MOON Shine | The White issue

Mixed race childAs a nation, we began by declaring that ‘all men are created equal.’ We now practically read it ‘all men are created equal, except negroes.’ When the Know-Nothings get control, it will read ‘all men are created equal, except negroes, and foreigners, and Catholics.’ When it comes to this I should prefer emigrating to some country where they make no pretense of loving liberty – to Russia, for instance, where despotism can be taken pure, and without the base alloy of hypocrisy.” – Abraham Lincoln

“I got in a fight with my girlfriend,” I said. “I was just driving around, blowing off steam, you know?”

“Well, you should be more careful where you drive,” the officer said. “You’re making people nervous. You don’t fit the profile of the neighborhood.”

I wanted to tell him that I didn’t fit the profile of the country but I knew it would just get me into trouble.” — Sherman Alexie (The Lone Ranger and Tonto Fistfight in Heaven)

I grew up poor and white. While my class oppression has been relatively visible to me, my race privilege has not. In my efforts to uncover how race has shaped my life, I have gained deeper insight by placing race in the center of my analysis and asking how each of my other group locations have socialized me to collude with racism. In so doing, I have been able to address in greater depth my multiple locations and how they function together to hold racism in place. I now make the distinction that I grew up poor and white, for my experience of poverty would have been different had I not been white.” – Robin Di Angelo

“Yeah, I love being famous. It’s almost like being white, y’know?” – Chris Rock

Our nation was born in genocide when it embraced the doctrine that the original American, the Indian, was an inferior race. Even before there were large numbers of Negroes on our shore, the scar of racial hatred had already disfigured colonial society. From the sixteenth century forward, blood flowed in battles over racial supremacy. We are perhaps the only nation which tried as a matter of national policy to wipe out its indigenous population. Moreover, we elevated that tragic experience into a noble crusade. Indeed, even today we have not permitted ourselves to reject or feel remorse for this shameful episode. Our literature, our films, our drama, our folklore all exalt it. Our children are still taught to respect the violence which reduced a red-skinned people of an earlier culture into a few fragmented groups herded into impoverished reservations.” – Martin Luther King, Jr.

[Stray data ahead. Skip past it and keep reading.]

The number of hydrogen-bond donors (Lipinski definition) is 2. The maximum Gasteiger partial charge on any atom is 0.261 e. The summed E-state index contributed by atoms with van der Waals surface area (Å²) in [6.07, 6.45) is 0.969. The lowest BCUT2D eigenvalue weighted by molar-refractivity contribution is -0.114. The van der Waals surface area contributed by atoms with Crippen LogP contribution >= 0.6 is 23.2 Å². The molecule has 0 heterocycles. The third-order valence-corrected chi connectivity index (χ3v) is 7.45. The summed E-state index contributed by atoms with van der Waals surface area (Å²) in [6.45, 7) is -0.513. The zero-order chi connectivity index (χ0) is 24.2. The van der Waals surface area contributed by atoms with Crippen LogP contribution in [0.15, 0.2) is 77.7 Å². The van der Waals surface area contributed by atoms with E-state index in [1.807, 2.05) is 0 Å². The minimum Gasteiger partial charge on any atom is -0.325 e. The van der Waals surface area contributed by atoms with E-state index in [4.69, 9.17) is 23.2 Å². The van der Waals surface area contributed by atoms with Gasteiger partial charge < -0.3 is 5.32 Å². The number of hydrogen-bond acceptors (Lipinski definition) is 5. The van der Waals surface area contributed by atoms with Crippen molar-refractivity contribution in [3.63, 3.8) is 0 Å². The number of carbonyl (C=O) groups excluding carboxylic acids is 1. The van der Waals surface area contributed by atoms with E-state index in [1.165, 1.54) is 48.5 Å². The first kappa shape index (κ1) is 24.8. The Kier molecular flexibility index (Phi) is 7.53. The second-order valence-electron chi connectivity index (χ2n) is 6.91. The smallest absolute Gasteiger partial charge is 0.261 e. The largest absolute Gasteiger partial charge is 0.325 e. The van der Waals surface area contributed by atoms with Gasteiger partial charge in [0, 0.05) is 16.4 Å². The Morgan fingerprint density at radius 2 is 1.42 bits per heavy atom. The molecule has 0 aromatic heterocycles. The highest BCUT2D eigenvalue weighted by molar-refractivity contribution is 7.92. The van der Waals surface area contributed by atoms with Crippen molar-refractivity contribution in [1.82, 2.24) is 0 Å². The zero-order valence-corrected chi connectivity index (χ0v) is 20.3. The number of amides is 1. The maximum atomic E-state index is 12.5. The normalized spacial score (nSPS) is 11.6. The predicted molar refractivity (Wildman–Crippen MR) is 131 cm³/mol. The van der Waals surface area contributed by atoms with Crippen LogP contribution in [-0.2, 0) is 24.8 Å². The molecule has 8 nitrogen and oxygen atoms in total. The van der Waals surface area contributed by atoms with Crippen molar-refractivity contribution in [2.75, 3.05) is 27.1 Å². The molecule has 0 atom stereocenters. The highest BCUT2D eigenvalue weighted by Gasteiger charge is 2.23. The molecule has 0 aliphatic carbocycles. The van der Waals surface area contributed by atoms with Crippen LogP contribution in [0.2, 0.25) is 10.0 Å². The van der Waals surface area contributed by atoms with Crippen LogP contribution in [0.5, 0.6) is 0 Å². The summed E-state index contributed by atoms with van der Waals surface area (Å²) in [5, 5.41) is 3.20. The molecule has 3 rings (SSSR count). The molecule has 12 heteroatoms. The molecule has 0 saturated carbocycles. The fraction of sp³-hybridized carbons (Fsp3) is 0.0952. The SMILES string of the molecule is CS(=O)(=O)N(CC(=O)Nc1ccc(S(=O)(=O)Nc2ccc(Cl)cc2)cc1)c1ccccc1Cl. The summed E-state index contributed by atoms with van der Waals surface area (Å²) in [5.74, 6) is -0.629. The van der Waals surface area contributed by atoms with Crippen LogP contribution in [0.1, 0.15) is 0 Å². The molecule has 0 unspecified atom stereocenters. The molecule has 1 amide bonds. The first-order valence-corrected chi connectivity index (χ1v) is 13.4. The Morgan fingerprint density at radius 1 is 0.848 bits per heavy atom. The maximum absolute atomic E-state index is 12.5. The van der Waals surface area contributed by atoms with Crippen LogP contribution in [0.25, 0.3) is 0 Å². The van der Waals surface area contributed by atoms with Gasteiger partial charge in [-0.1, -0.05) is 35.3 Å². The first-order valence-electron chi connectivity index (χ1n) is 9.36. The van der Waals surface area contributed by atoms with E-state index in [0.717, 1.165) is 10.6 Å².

“Race doesn’t really exist for you because it has never been a barrier. Black folks don’t have that choice.” – Chimamanda Ngozi Adichie

Motherf***ers will read a book that’s one third Elvish, but put two sentences in Spanish and they [white people] think we’re taking over.” – Junot Diaz

“The genius of the current caste system, and what most distinguishes it from its predecessors, is that it appears voluntary. People choose to commit crimes, and that’s why they are locked up or locked out, we are told. This feature makes the politics of responsibility particularly tempting, as it appears the system can be avoided with good behavior. But herein lies the trap. All people make mistakes. All of us are sinners. All of us are criminals. All of us violate the law at some point in our lives. In fact, if the worst thing you have ever done is speed ten miles over the speed limit on the freeway, you have put yourself and others at more risk of harm than someone smoking marijuana in the privacy of his or her living room. Yet there are people in the United States serving life sentences for first-time drug offenses, something virtually unheard of anywhere else in the world.” – Michelle Alexander, The New Jim Crow: Mass Incarceration in the Age of Colorblindness

What’s the state of white life?” That we’re living in a house we believe we own but that we’ve never paid off.” – Eula Biss

“The growing number of gated communities in our nation is but one example of the obsession with safety. With guards at the gate, individuals still have bars and elaborate internal security systems. …When I have stayed with friends in these communities and inquired as to whether all the security is in response to an actual danger I am told ‘not really,’ that it is the fear of threat rather than a real threat that is the catalyst for an obsession with safety that borders on madness.

“Culturally we bear witness to this madness every day. …For example, an adult white male answers the door when a young Asian male rings the bell. We live in a culture where without responding to any gesture of aggression or hostility on the part of the stranger, who is simply lost and trying to find the correct address, the white male shoots him, believing he is protecting his life and his property. This is an everyday example of madness. The person who is really the threat here is the homeowner who has been so well socialized by the thinking of white supremacy, of capitalism, of patriarchy that he can no longer respond rationally.